Presidential candidate, Joe Biden of the Democratic Party, chose the California senator of Indian-Jamaican heritage, Kamala Harris, as his running mate in the 2020 United States presidential election.
Biden describes Harris as “a fearless fighter for the little guy, and one of the country’s finest public servants”. In a tweet, Biden claimed that Harris, who worked with his late son, Beau, his son, Beau, ” took on the big banks, lifted up working people, and protected women and kids from abuse.”
The United States 2020 elections is becoming more divisive as countries started to align with Presidential candidates. According to US intelligence community officials, China and Iran are working against re-electionist President Donald Trump while Russia is working against the election of Democrat Presidential candidate Joe Biden.
As recently as one month ago, Donald Trump was merely losing. Now he is flailing, trudging into the Independence Day weekend at the nadir of his presidency, trailing by double digits in recent polls and in danger of dragging the Republican Senate down with him.
But there are still four months before the election — and any number of ways for Biden to blow it.
Even the best campaigns “can get f—– up,” said Kelly Dietrich, founder of the National Democratic Training Committee, which trains candidates across the country. “There are a million ways to lose.”
Dietrich, like even the most circumspect observers of the 2020 campaign, does not predict that Biden will fall apart. But Democrats carry checklists in their minds of the universe of things that could alter the course of the campaign.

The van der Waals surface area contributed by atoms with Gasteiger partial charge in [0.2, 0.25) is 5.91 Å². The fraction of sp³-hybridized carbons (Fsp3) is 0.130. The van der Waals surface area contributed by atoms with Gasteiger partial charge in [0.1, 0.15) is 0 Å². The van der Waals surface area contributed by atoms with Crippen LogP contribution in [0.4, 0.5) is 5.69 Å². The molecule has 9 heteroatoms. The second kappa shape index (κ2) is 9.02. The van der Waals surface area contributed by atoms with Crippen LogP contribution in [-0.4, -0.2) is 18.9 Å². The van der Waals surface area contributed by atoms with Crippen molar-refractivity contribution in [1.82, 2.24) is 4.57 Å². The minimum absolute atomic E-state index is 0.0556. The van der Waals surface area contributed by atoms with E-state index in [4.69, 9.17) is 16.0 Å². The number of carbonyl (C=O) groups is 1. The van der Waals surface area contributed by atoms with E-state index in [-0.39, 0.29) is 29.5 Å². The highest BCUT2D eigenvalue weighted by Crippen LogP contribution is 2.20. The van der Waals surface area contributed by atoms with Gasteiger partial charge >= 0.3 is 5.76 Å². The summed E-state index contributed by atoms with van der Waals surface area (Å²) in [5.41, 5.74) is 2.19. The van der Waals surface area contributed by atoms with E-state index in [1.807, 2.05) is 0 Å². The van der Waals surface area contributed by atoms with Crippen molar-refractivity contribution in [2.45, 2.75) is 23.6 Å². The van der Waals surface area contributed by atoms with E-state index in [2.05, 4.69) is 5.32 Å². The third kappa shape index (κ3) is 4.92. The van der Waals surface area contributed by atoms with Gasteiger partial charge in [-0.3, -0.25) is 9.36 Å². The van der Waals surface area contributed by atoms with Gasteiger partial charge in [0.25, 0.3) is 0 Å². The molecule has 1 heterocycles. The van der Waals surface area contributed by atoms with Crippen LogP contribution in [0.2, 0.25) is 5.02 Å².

Biden might say the wrong thing at a debate, or have an awkward moment in an interview or at a press conference. Trump’s massive advertising campaign might begin to resonate, hurting Biden’s favorability ratings. Biden’s campaign might make poor decisions about spending allocations in the battleground states, or the coverage of his campaign may sour if he loses even a percentage point or two in polls. Presidential candidates with large leads have all suffered from less.
And then there are the factors outside of Biden’s control. It is possible that Trump before November will announce a coronavirus vaccine, whether real or imagined. And it is possible that the economy will improve, a prospect Republicans are pinning their hopes to.
So much has changed over such a short period of time — so far, much of it to Biden’s advantage — that it’s impossible to rule out any kind of black swan political event.
Former 2020 Democratic presidential candidate Andrew Yang endorsed former Vice President Joe Biden Tuesday night and called for Democrats to unite behind Biden ahead of the general election.
Yang, now a CNN contributor, made his endorsement on live TV as the results from six more primary contests showed Biden widening his delegate lead over Sen. Bernie Sanders of Vermont.